Waste Water Discharge – Application Form

This is the EPA Form used for the purpose of making an application for a Waste Water Discharge Authorisation under the European Union (Waste Water Discharge) Regulations 2007 to 2020, or for the review of an existing Waste Water Discharge authorisation

It’s useful as it outlines what data the EPA collect on waste water discharges

e.g.

is it on the EPA Waste Water Priority List?

is it on the EU infringement list?

where is the primary discharge point?

what is the current plant capacity, and the remaining capacity?

is the plant overloaded?

what is are the additional waste inputs eg domestic septic tanks, industrial waste water, leachate, bypass inputs?

is there an accident prevention procedure / emergency response plan?

are there alarms / telemetry on the plant?

is there groundwater monitoring in place?

what measures are in place to prevent unintended discharges?

is the plant identified as a significant pressure on the receiving waters?

have discharges contributed to a deterioration in the quality of the receiving waters?

is there drinking water abstraction downstream of the plant?

location of monitoring stations?

Owenriff Priority Area for Action Desktop Report

Jan 2020

LAWPRO

The main pressure in this waterbody is hydromorphology from channelisation, which changing the hydrological and morphological dynamics of the river.

In terms of hydro morphology, there are historic OPW arterial drainage schemes, liaising with the OPW will be required to determine how to restore the waterbodies affected in the Owenriff PAA to their natural habitat. There are also historic land drains leading into the four river waterbodies in the PAA that maybe transporting volumes of sediment to the waterbodies, drain blocking will be required in these cases.

Forestry and peat extraction

Domestic Waste Water Treatment Systems

The number of registered domestic waste water treatment systems increased by 0.9% in 2020 to 475,990. There was an increase in every local authority in 2020 with Donegal recording the highest annual increase of 1.2% (see Figure 1 and Table 1).

In 2020 Cork had the highest proportion of domestic waste water treatment systems at 11.4% followed by Galway (8.8%), Kerry (7.1%), Donegal (6.4%), Mayo (6.1%), Tipperary (5.5%) and Wexford (5.3%). These seven counties accounted for 50.6% of all individual waste water treatment systems (see Table A and Figure 2).

Cork accounted for 14.3% of all new registrations in 2020 followed by Donegal at 8.9% (see Table 2).

Household owners accounted for 97.1% of all registered waste water treatment systems in 2020. Public authorities accounted for 1.5% and Other non-domestic owners accounted for the remaining 1.4% (see Table 3). In Longford public authorities accounted for 4.3% of all owners in 2020 whereas in Kildare they only accounted for 0.1%.

https://www.cso.ie/en/releasesandpublications/er/dwwts/domesticwastewatertreatmentsystems2020/

Irish Water planned upgrade of 21 waste water treatments plants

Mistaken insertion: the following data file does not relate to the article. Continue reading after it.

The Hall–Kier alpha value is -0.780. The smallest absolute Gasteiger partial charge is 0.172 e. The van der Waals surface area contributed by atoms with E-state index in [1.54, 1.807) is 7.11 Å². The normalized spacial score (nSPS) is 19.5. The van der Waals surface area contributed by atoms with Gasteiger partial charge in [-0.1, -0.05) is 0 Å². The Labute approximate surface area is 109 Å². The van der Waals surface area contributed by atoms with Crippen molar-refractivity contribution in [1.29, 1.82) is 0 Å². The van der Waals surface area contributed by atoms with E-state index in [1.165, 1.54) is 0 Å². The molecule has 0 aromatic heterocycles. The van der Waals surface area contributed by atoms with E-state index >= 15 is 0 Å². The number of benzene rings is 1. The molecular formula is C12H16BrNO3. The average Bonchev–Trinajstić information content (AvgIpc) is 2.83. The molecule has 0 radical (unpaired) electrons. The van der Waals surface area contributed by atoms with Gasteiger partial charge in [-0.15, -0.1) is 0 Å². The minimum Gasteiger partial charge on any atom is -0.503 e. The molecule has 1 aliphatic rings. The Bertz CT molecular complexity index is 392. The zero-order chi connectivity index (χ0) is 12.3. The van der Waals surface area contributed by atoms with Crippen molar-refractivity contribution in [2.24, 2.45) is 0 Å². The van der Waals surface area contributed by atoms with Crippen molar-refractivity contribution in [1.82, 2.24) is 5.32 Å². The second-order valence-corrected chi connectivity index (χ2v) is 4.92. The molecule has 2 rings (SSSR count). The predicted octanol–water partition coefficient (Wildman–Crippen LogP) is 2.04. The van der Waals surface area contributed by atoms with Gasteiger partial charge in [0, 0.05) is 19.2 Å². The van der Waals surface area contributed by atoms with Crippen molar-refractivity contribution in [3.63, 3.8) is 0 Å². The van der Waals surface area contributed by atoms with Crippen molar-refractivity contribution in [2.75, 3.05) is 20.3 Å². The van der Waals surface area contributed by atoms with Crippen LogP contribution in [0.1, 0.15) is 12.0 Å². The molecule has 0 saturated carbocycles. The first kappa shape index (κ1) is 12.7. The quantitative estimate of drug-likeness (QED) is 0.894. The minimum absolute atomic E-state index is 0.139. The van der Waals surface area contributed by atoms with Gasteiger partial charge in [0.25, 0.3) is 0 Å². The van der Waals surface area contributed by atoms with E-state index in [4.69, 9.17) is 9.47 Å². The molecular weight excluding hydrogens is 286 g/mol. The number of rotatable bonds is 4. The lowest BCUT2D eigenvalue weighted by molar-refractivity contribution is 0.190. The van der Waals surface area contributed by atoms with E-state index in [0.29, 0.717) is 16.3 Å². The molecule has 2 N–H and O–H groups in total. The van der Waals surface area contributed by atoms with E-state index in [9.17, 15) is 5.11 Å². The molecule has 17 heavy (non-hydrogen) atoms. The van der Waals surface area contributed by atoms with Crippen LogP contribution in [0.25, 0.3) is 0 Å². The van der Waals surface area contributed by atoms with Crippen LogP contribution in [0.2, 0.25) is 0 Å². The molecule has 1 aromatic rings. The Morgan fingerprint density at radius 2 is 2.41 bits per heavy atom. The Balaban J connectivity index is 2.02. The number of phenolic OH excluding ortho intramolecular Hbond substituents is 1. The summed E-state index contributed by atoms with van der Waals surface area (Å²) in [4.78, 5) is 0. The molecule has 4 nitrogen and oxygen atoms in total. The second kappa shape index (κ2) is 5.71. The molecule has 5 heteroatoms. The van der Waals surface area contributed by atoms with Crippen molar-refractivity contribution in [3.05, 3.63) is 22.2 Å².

Twenty one additional wastewater treatment plants have been selected for upgrade as part of the Small Towns and Villages Growth Programme.

This follows the announcement of 15 projects earlier in 2021.

Additional 21 projects selected

CountyAreaFurther details:
CarlowBallinabrannaghUpgrade of the Ballinabrannagh WWTP at the existing site to provide additional capacity for growth.
CavanMullaghUpgrade of the Mullagh WWTP at the existing site to provide additional capacity for growth.
CorkBallineen/EnniskeanUpgrade of the Ballineen/Enniskean WWTP at the existing site to provide additional capacity for growth.
CorkBelgooleyThe project will amalgamate and consolidate existing wastewater treatment infrastructure in the Belgooley area into a single WWTP with capacity to cater for the existing development and projected growth.
CorkBallinspittleThe project will amalgamate and consolidate existing wastewater treatment infrastructure in the Ballinspittle area with capacity to cater for the existing development and projected growth.
CorkCastlemagnierThe project will amalgamate and consolidate existing wastewater treatment infrastructure in the Castlemagnier areas with capacity to cater for the existing development and projected growth.
DonegalMountcharlesThe project will cease discharge in Mountcharles, transferring flows to the Donegal Town network.
KildareTimolinUpgrade of the Timolin WWTP at the existing site to provide additional capacity for growth.
KilkennyBennettsbridgeThe project will amalgamate and consolidate existing wastewater treatment infrastructure in the Bennettsbridge area to cater for the existing development and projected growth. Water Supply capacity upgrade will also be provided where necessary.
LimerickHospitalUpgrade of the Hospital WWTP at the existing site to provide additional capacity for growth.
LongfordKillasheeThe project will amalgamate and consolidate existing wastewater treatment infrastructure in the Killashee areas to cater for the existing development and projected growth.